Letters to the Editor, June 14, 2016
US needs very tough gun control laws
The Orlando shootings in Florida have led to more calls for gun control in America.
The US government needs to recognise that there are too many loopholes when it comes to acquiring guns, and that proper gun controls must be imposed for the sake of citizens. Inadequate gun control legislation has a long history in the country.
In 1791, the Bill of Rights made it legal for citizens to keep and bear arms.
Since then, laws have been enacted introducing some controls, such as the Gun Control Act in 1968 and the Brady Handgun Violence Prevention Act imposing background checks for gun users.
However, according to Mass Shooting Tracker, in 2015, there were 372 mass shootings in the US, killing 475 people and wounding 1,870. The problem with gun control laws is that they are simply not effective. There are too many loopholes for potential shooters to acquire guns.
They can easily purchase guns legally and illegally. Citizens can buy guns from private sellers who are not legally required to check their backgrounds. They could also acquire guns through theft or have others buy guns on their behalf. Furthermore, a number of private sellers are willing to sell guns to buyers who do not pass their background checks.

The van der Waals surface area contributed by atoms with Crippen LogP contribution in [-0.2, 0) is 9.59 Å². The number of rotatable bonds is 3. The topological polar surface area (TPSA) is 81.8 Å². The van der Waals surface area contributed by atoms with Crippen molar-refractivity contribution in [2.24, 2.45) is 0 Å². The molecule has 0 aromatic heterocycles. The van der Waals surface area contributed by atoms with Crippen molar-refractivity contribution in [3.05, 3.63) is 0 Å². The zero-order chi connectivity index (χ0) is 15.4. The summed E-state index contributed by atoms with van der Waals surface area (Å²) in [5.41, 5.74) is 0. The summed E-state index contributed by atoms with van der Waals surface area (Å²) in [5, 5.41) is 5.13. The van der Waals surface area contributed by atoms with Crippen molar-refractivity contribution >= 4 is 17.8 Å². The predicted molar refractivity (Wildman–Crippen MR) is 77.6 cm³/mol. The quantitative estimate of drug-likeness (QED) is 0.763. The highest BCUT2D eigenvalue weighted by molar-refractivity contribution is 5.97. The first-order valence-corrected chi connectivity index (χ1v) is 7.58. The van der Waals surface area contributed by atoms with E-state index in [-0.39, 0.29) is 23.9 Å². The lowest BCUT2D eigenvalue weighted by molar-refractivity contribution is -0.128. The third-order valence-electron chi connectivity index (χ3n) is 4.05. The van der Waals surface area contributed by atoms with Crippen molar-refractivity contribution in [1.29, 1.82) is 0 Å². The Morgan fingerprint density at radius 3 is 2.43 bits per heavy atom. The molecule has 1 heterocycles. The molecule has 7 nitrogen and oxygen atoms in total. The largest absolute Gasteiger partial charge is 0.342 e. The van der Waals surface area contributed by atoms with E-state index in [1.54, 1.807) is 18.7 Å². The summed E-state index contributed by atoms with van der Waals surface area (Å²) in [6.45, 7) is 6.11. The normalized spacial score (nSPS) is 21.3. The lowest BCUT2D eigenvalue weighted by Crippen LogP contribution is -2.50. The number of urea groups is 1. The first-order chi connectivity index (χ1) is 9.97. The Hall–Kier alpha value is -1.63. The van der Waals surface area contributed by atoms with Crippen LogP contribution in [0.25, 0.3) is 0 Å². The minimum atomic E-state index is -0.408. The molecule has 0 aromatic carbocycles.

There are also gaps in the FBI’s database of criminal and mental health records, which are consulted during background checks. Such loopholes create a threat to America, because people could easily own a gun and start a mass shooting.
The results of these large-scale shootings are too serious to ignore.
Victims could be from any race, or religious and socioeconomic background, and a large portion of them are children or teenagers. A lot of the nation’s resources are spent educating individuals in society and many of them die in these futile acts of violence, wasted talent and potential.
Quite simply, current gun control laws are failing to stop people being killed in these shooting incidents, which keep happening. I would like to see a blanket ban in the US, which stops all citizens from buying guns.
This would lower the level of gun violence we are presently seeing.
Rachel Wong Lok-lam, Pok Fu Lam
Those who seek to oppress will not win